The question on everyone minds, of course, is will the number allow the Reserve Bank of India to cut the main policy rate— repo rate — tomorrow?
First, the good news. Core inflation – or inflation of manufactured products – declined for the fourth month in a row to 4.87 percent. Manufactured products has a weight of 65 percent in the WPI. Given that the biggest component of the index is showing a falling trend, the bets have increased that RBI governor D Subbarao will at least announce a 25 basis point cut in the repo rate, which will be the first such cut in three years. (100 basis points = 1 percentage point).
Experts believe that tomorrow offers the RBI the best chance of cutting the repo rate, given that inflation seems set to shift into a higher orbit in coming months.
Now, the bad news. Food inflation is close to hitting double-digits again: prices of food articles jumped to 9.94 percent from 6.07 percent the month before. Food articles account for 14 percent of the WPI.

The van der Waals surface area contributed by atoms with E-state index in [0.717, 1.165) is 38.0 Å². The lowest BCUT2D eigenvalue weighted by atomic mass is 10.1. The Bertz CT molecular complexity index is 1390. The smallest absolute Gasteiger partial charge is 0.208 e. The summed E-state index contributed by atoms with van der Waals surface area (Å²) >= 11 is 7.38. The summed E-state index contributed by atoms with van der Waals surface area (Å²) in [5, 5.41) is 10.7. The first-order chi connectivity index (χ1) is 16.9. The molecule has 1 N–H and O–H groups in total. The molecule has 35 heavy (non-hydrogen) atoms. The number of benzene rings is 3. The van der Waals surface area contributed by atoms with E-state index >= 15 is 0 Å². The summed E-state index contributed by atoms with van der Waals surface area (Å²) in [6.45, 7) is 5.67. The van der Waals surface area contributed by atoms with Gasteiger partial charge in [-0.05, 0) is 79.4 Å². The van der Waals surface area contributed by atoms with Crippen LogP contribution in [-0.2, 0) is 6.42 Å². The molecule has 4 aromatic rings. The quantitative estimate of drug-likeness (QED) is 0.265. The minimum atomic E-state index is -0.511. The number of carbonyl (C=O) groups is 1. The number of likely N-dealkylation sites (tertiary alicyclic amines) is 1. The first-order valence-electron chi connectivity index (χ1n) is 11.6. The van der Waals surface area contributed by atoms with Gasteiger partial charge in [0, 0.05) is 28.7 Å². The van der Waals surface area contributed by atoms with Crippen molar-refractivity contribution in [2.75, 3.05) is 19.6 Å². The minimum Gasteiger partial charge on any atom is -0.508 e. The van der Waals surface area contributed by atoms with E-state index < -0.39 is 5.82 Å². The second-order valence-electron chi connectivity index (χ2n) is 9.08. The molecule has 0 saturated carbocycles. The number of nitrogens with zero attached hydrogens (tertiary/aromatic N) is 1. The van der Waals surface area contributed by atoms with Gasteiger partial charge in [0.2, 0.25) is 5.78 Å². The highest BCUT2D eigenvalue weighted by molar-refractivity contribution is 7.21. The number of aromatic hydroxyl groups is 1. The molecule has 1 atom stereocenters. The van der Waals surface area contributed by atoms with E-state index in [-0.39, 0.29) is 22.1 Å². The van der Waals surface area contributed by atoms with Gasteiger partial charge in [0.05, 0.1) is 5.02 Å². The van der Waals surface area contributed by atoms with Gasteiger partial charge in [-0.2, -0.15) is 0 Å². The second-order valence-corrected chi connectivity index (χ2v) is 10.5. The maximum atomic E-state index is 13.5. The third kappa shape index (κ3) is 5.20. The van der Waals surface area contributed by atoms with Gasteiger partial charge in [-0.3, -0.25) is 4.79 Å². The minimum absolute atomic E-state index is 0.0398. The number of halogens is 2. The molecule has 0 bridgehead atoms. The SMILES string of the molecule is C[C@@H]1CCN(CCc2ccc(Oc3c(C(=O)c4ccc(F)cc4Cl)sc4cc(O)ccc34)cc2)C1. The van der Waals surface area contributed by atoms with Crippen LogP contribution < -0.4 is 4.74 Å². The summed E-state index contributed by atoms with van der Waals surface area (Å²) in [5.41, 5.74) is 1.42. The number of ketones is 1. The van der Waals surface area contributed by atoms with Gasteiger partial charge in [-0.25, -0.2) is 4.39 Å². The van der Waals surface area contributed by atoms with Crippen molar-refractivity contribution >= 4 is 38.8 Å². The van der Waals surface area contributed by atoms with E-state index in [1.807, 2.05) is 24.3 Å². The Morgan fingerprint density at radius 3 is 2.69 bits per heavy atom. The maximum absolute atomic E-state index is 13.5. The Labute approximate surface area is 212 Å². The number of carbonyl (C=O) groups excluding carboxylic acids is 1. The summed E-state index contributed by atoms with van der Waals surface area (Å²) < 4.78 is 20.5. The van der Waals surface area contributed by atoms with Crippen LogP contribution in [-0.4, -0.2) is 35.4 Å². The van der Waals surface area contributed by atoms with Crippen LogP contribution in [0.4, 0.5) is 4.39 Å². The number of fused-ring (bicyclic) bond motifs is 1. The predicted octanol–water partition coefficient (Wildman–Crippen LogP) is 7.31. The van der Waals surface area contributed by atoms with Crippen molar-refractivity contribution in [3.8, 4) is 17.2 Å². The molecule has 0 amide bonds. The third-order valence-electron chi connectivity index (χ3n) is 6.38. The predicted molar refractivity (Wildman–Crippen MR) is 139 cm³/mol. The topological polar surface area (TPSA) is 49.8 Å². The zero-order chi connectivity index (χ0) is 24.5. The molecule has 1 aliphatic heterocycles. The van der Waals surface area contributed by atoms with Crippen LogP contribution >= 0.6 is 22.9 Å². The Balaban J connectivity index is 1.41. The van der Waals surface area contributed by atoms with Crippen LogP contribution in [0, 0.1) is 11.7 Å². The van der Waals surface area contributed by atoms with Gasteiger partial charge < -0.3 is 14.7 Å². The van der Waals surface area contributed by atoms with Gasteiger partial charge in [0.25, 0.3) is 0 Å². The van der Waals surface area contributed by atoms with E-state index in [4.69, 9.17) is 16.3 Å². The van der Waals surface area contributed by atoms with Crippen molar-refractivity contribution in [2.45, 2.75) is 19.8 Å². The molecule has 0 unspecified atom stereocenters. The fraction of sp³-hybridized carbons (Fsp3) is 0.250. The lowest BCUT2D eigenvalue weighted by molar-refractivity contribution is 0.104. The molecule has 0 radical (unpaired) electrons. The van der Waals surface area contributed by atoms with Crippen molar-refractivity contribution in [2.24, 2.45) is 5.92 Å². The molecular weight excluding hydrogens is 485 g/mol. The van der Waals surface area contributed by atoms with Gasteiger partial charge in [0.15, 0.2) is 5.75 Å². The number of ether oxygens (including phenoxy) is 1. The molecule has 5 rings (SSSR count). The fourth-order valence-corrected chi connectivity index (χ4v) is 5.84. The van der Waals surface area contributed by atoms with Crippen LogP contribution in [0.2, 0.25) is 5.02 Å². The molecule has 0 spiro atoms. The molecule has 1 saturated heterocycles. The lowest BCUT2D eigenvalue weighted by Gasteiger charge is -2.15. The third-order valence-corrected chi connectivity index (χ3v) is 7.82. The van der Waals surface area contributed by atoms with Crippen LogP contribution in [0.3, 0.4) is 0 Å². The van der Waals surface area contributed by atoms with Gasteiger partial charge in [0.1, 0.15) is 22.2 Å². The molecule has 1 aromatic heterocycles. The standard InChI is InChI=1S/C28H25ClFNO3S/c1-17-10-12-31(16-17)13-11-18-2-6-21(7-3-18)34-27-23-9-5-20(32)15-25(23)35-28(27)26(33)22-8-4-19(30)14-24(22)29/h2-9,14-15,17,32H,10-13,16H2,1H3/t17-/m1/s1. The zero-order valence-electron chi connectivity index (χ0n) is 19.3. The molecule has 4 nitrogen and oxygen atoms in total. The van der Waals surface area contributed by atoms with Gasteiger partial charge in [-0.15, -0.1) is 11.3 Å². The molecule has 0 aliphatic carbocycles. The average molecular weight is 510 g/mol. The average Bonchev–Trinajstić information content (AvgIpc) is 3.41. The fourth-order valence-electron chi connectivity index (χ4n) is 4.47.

Earlier, the falling prices of fruits, vegetables, onions and potatoes had led to a sharp decline in food inflation. Now, vegetable and potato prices have started rising again; only onion, fruit and wheat prices are declining, which collectively account for a mere 3.4 percent of the WPI. According to some recent media reports, even the prices of fruits could take a U-turn in coming weeks.
Fuel prices also remain in double digits, although the pace of the rise slowed to 10.41 percent from 12.83 percent in February. But given high global prices and a weakening of the rupee against the US dollar (the local currency hit a three-month low of 51.65 against the greenback on Monday), a fuel hike is definitely in the offing.
So, what’s the forecast? Overall, experts on CNBC TV18 believe that tomorrow offers the RBI the best chance of cutting the repo rate, given that inflation seems set to shift into a higher orbit in coming months.
The RBI has already missed the bus once on cutting the repo rate when inflation fell to 6.56 percent in January. While not exactly the ideal economic situation to cut rates, this may very well be the only chance Subbarao gets to trim the repo rate in the current quarter, even as a token gesture to boost economic growth.
Of course, nothing in Subbarao’s past history suggests that he does anything as a token gesture.
Yet hope floats.
Courtesy: First Post